Carbon capture and sequestration, while a mature yet costly abatement technology for gas processing and enhanced oil recovery, remains unproven in the power sector, highlighting the need for investment in research and development, and policy measures to support demonstrations and deployment. Additionally, clean energy investments would have to triple by 2030 to meet demand in a sustainable way, according to the IEA.105 While investments in energy transition have approximately doubled over the last decade, China, the United States and the EU account for more than 80%106 of the investments. Africa, which has 39%107 of global renewable energy potential, attracted only 2% of global investment in renewable energy over the last decade.108 Geographical disparities in global climate finance aside, investments in fossil fuel assets remain higher than low-carbon assets, also reflecting a mismatch between pledges and actions.109

"Current paradigms with heightened energy security risks indicate the need to further harness the synergistic potential of energy efficiency."

Overall, the macroeconomic challenges that came with the 2021 economic recovery as well as the energy affordability and energy security concerns for many countries exacerbated by the Russian invasion of Ukraine reinforce the rationale to supercharge the energy transition.

Apart from supply-side measures, energy efficiency is regarded as the world’s “first fuel” and is the strongest lever in the transition to net zero, according to the IEA.110 While the energy intensity of GDP has been declining, the rate of decline needs to double to meet the levels for net zero emissions by 2050. Given the energy footprints across economic sectors, this highlights the importance of improving energy productivity of such end-consuming sectors as industry and transport, as well as economic diversification to decouple growth from energy consumption. An analysis of G20 countries indicates an inverse relationship between their level of national economic output from the industrial sector (including energy-intensive sectors such as manufacturing, mining, construction and energy producing activities) and their scores on the ETI. Fostering an innovative business environment and human capital development can support the growth of higher value added sectors, enabling necessary economic diversification.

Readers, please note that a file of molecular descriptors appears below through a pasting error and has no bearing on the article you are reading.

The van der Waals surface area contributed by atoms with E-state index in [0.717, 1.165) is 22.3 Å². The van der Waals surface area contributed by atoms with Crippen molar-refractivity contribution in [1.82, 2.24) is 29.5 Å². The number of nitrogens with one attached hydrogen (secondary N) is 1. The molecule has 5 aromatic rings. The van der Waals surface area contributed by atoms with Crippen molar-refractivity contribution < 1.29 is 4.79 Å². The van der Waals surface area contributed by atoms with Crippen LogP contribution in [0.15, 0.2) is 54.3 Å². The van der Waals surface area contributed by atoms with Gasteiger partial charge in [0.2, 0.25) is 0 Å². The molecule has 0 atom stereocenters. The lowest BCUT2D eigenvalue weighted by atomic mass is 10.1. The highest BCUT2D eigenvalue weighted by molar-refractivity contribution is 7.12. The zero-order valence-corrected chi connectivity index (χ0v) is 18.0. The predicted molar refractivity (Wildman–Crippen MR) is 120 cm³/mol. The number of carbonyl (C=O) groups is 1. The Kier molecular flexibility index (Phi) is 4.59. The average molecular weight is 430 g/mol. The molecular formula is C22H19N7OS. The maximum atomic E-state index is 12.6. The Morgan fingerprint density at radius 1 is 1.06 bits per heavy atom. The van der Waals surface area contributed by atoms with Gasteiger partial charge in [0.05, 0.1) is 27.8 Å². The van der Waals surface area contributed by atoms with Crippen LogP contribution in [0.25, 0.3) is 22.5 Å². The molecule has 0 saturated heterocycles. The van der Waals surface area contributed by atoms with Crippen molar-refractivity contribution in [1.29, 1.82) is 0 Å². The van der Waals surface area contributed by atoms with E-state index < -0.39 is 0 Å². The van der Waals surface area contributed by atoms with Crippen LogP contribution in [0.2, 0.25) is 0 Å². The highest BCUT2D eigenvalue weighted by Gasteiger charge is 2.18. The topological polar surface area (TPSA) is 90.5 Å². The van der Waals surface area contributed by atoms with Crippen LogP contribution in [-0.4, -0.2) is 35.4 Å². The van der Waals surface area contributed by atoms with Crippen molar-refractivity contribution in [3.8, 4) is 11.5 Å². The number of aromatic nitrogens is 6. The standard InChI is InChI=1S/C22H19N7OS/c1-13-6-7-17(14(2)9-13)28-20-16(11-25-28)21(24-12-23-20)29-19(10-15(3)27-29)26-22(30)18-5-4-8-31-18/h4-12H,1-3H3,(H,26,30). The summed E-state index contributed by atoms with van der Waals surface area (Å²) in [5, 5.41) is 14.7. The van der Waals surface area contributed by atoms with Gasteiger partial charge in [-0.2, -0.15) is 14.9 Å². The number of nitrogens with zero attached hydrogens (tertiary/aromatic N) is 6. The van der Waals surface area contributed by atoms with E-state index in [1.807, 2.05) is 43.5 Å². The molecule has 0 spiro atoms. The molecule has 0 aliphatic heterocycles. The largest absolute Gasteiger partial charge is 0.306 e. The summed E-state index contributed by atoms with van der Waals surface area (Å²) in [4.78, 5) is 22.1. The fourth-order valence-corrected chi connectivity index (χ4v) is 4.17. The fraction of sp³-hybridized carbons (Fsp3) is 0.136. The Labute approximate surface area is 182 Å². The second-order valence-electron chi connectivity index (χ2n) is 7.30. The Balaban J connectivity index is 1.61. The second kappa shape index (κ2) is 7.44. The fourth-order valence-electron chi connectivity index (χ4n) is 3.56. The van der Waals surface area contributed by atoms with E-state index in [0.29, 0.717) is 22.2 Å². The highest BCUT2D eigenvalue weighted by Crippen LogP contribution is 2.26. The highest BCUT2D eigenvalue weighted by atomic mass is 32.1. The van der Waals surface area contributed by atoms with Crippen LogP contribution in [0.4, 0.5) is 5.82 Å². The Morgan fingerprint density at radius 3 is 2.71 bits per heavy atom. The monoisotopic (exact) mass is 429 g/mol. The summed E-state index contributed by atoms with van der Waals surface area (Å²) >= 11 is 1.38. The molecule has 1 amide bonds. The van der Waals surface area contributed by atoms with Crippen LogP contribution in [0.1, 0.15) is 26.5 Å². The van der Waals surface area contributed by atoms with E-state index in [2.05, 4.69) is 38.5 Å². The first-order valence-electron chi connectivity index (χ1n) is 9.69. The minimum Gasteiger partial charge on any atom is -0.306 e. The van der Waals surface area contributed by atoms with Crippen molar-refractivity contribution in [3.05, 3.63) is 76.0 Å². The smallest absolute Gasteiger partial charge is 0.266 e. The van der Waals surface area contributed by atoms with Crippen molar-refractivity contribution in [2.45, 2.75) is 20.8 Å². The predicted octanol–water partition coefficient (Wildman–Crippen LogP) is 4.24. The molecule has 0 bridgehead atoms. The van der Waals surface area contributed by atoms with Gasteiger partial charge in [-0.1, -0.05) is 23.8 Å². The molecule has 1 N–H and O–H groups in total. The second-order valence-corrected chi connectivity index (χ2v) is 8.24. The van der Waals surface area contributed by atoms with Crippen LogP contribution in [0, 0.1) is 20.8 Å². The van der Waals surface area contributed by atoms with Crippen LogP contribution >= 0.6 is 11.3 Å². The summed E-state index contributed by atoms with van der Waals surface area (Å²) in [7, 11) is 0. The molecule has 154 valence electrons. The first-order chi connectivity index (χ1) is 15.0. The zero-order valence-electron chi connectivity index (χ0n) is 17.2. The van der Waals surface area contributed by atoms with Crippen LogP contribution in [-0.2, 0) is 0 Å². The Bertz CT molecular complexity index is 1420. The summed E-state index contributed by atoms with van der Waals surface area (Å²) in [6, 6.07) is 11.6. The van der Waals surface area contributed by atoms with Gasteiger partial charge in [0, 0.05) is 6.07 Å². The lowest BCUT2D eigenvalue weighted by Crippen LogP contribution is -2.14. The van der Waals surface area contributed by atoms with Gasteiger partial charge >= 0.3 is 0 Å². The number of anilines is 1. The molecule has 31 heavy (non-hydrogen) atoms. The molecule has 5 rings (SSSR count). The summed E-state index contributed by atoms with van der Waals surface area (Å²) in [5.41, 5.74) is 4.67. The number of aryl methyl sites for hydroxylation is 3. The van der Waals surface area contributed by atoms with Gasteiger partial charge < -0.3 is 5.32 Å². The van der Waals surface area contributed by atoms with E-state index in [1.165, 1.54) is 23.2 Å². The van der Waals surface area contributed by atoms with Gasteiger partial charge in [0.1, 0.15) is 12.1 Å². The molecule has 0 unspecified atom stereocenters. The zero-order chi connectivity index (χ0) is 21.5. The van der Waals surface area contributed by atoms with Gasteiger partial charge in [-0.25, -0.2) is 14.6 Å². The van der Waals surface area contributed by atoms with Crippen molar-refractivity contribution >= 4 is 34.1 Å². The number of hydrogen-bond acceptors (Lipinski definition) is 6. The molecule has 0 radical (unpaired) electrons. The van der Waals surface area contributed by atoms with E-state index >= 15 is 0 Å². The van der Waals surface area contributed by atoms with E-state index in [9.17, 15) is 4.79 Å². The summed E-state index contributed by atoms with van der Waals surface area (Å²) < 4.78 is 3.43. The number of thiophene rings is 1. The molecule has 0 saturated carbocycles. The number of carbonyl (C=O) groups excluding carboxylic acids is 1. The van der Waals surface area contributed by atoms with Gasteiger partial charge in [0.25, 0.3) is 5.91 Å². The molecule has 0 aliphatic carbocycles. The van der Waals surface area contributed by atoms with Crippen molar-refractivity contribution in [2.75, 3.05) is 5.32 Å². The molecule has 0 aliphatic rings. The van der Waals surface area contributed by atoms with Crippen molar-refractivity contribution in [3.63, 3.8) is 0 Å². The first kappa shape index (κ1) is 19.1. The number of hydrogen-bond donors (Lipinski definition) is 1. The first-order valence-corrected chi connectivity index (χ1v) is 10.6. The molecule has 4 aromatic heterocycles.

In addition to supporting sustainability ambitions, integrated demand-side measures to improve energy efficiency can also offer security dividends. For example, Japan, a major energy importer, was able to reduce its import burden of oil and gas by 20% in 2016, as a result of energy efficiency improvements since 2000.111 Current paradigms with heightened energy security risks indicate the need to further harness the synergistic potential of energy efficiency. Effective demand-side management can offset supply-side additions as well as the need for carbon capture and storage solutions for emissions management. A combination of the right policies, infrastructure and efficient end-use technologies for demand-side mitigation can lead to a 40-70%112 reduction in GHG emissions by 2050 across the three primary end-use segments: transport, buildings and industry. The expansion of transport electrification infrastructure with incentives to purchase electric vehicles, utilizing remote work arrangements
to restrict business air travel, and providing affordable and reliable public transportation where possible can significantly reduce emissions from transportation. Optimizing residential energy consumption through the electrification of heating and cooking, and adopting simple lifestyle changes such as shorter showers or adjusting the setpoint for heating and cooling on thermostats, coupled with sustainable urban design can reduce residential emissions by more than 50%.113

Active consumer engagement and participation are pivotal for effective demand-side management.